The diners eating from the regular bowls consumed an average of nine ounces per person, about the equivalent of a regular can of soup. Diners eating from the bottomless bowls wolfed down at least twice as much, some devouring more than a quart.
The study stops at this point, but we assume that these patrons didn't actually stop eating until soup was pouring so readily from every one of their orifices that no more could be forced in, at which point the researchers giggled and prepared to upload a video to YouTube.
Yeah, yeah, we know, we can hear you now: "Holy smokes! You mean that sitting nearly motionless for hours on end isn't very good for me?! Be sure to let me know when you work out the whole 'water wet, sky blue' thing, assholes." It's more complicated than that. So quit it with the sass.
There are these neat little communiques between your stomach and your brain called "orosensory signals of satiation." They're the signals your stomach sends off when it's full to let the brain know when it's time to stop shovelling Cheetos down.
Unfortunately, orosensory signals are like anemic little schoolgirls when pitted against all the other things that constantly vie for your brain's attention, and have a nasty habit of getting shoved aside by bigger, stronger signals. Distracting signals like these clog up your brain all the time when you're doing something fun, like surfing the net.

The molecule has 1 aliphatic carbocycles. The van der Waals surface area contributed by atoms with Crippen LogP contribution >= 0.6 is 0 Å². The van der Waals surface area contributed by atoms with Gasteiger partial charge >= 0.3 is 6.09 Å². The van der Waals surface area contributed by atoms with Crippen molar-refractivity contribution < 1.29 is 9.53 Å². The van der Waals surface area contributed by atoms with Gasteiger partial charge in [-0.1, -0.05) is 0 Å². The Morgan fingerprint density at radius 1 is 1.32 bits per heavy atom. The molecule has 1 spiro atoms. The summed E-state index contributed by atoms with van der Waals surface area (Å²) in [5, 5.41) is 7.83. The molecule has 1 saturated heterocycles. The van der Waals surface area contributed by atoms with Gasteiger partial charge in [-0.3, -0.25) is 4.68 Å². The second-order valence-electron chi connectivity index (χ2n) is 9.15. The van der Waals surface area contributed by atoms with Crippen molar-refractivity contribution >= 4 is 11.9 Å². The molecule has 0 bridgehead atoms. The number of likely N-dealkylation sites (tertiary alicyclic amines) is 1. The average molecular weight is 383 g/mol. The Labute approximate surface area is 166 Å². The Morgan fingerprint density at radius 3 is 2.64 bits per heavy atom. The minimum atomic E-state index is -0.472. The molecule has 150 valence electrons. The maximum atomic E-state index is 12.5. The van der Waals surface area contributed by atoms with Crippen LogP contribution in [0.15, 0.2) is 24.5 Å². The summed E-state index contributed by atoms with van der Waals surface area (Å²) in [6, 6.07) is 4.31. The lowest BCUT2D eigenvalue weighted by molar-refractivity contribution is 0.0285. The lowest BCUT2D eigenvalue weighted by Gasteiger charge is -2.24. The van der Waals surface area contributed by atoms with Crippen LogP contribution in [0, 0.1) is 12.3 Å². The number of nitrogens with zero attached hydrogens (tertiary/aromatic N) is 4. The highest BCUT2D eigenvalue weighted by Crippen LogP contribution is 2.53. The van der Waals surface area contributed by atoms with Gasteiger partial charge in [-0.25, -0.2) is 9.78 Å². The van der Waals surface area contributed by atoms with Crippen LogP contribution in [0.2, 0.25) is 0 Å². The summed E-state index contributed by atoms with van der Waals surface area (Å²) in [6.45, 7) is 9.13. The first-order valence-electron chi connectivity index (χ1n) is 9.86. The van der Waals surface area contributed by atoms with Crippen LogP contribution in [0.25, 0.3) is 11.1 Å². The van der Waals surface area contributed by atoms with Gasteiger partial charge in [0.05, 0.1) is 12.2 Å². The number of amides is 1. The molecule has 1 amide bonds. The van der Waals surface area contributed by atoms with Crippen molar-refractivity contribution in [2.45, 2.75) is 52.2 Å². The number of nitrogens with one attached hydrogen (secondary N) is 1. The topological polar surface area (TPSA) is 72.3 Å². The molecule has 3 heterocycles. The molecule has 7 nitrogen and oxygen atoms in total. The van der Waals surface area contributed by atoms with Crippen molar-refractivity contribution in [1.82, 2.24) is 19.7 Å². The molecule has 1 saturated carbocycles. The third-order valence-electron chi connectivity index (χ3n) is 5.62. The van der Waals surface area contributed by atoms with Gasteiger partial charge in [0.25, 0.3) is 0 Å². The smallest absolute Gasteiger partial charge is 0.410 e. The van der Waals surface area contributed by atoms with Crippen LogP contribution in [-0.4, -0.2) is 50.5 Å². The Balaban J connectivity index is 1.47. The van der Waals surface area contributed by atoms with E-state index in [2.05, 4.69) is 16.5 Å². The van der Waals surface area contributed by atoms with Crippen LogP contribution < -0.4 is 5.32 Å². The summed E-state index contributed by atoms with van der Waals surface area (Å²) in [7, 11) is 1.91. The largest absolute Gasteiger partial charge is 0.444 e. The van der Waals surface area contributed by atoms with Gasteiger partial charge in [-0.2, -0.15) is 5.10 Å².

Imagine that the cameraman is your brain. Your stomach is the guy with his hands in the air.
So you're sitting there, eating chips with one hand and moving the mouse with the other. Have you had four handfuls, or five? How full was the bag when you started? Don't ask your stomach, it's retarded. And your brain is too busy handling the sensory information provided by that .gif of the dramatic hamster to care.
So that pretty much leaves... well, no one. According to a study from the American Journal of Clinical Nutrition, the damage works out to eating about fifteen percent more of your snack while distracted. You might as well have a monitor that fires little sausages into your mouth.
Uh, we're going to have to stop now. We have a patent application to fill out.
Avoid being fat and a obnoxious by reading 5 Douchebag Behaviors Explained by Science. Or find out about what most of you have in store in 6 Terrifying Things They Don't Tell You About Childbirth.